The Coast News Group
Sports should be fun for kids, but coaches and parents too often spoil the fun. Stock photo
ColumnsInside Information

What’s wrong with youth sports?

Over the weekend, three fights reportedly broke out between parents at Little League games in Chula Vista. In Kentucky, a video depicting a brawl between parents over an umpire’s alleged missed call went viral across social media. 

What is going on?

After spending a lifetime coaching, researching and analyzing sports, I have a strong grip on what’s wrong with youth sports today: coaches and parents.

I’ve seen it with my own eyes — overburdensome parents and coaches sucking all joy from the game, disconnecting these young boys and girls from the game. And as a spectator, you can see it in the kids’ attitudes and body language on the field.

Sports should be fun for these children, not a job.

So, where does the problem lie? Helicopter and lawnmower parents. They disrupt their child’s inner core and distract the team.

Youth sports has changed drastically since my childhood. Of course, I’m aware that every generation is different. But it’s never been more competitive, unfair and cutthroat than it is today. While most of them are great, children are just programmed differently these days.

There are a ton of problems. Let’s set aside the parents who think their child is going to be the next Mickey Mantle or Kobe Bryant — parents who dial up insane pressure on their kids, thereby eliminating any chance for these young ones to simply enjoy competing as a part of a team.

Here’s some key problems ruining youth sports:

Coaches: Next up are coaches who prevent athletes from playing other sports. When I was young, I could play five sports. But more and more, coaches are eliminating a child’s potential to excel as a multisport athlete, which infuriates me.

Who are these coaches to demand that from these kids? They have no right to hold that over any child. The athlete suffers if they want to play multiple sports. It’s just not right. Children often play more than one sport, and more often than not, they play them well.

Coaches, Part 2: And then there are coaches who play family members or relatives before a another more deserving athlete. Nothing breaks a child’s spirit faster, and it happens way too often. Most times the player sitting on the bench is better than the son or daughter starting every game. 

Club teams: Pay to play. Do you want your son or daughter to advance in their sport? Well then, get ready to open your wallet. While assembling talented teams is a great thing, what about children whose families can’t afford for their child to be on a club team? So, then what happens? The child loses interest and drops the sport. It’s almost criminal.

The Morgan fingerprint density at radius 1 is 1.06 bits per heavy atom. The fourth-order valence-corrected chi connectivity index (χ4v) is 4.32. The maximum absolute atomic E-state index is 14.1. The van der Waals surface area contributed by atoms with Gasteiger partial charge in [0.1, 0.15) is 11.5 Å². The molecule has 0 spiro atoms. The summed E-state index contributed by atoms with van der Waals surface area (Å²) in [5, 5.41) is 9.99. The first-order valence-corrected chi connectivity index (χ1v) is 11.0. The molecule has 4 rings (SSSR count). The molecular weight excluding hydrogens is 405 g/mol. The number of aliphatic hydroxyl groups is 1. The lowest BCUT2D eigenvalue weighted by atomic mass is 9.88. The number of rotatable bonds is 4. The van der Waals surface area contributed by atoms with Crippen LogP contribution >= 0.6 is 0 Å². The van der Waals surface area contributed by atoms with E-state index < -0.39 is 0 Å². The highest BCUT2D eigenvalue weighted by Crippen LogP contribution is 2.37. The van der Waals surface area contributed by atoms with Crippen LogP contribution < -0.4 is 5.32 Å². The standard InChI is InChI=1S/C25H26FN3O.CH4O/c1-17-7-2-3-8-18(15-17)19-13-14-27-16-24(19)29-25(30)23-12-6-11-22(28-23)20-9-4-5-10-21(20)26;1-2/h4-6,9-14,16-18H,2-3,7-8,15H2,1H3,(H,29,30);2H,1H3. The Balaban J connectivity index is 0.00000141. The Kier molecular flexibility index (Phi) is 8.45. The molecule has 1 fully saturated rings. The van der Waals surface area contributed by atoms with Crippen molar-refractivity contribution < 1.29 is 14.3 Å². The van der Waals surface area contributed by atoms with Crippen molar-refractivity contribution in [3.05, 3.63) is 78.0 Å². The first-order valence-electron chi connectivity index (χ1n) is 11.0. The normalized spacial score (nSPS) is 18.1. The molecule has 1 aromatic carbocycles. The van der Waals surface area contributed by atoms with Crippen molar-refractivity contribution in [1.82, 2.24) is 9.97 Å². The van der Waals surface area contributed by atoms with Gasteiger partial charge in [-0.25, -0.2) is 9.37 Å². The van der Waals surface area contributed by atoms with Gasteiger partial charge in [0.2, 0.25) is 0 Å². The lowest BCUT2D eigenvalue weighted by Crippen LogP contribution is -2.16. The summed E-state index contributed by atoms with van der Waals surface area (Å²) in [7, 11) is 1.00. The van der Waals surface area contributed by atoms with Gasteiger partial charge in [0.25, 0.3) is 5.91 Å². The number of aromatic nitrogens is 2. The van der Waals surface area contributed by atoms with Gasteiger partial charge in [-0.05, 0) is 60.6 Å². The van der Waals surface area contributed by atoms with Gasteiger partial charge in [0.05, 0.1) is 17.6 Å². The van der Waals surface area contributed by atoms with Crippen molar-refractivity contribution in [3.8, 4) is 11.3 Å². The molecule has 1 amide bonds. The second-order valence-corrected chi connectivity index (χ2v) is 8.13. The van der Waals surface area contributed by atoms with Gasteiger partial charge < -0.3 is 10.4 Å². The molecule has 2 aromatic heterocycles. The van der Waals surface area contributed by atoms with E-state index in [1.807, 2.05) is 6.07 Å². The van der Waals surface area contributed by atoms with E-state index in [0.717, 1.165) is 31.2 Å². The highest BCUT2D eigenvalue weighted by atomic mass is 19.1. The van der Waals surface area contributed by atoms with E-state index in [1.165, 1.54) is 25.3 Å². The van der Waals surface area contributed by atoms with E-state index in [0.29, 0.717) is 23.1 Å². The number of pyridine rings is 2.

A close friend, Jeff Potter, who has worked tirelessly developing young men on his travel baseball team, always reminds me that some parents ruin it for everyone. If a child isn’t getting a lot of playing time, oftentimes parents will transfer them to another team for what they believe to be a better chance at improving their kid’s playing time and athletic reputation. But it seldom works — other teams are often just waiting for a player to make the jump before pouncing themselves. It’s a total leapfrog game.

Helicopter parents: Simply the worst. They singlehandedly ruin the sports experience for their child. And then, they attack and demean the coach.  They want to run the show. They believe their child should be batting in this spot or playing that position. Since their childhood was incomplete, they relive this setback through their child. However, jamming so much negative garbage into a child’s mind has the potential to create plenty of animosity with toxic effects.

The ride home: The single worst danger to any young child athlete is the dreaded “ride home,” forced to listen to their parents droning on about their mistakes and how poorly they played. Some parents like to focus on the worst in their child’s performance. And more damaging, they do it on the ride home. Not only has the child been unsuccessful or lost the game or match, they now have to hear a third-rate play-by-play from their parents. This is one of the main reasons why your children tune you out. I don’t blame them — I applaud them for the silent treatment.

Parents, let your child enjoy their sports moment. Forget about your personal feelings and attachments to the game. Allow your son or daughter the freedom to play the game uninterrupted — free from your input about how the team is being handled.

My suggestion is to prevent all parents from attending their child’s games. That’s not going to happen but establishing a “no talk” zone for parents would be superb.

These children have a lot to offer. Just keep quiet and let them talk. You’ll be pleasantly surprised at what they share. They lead, you follow, not the other way around.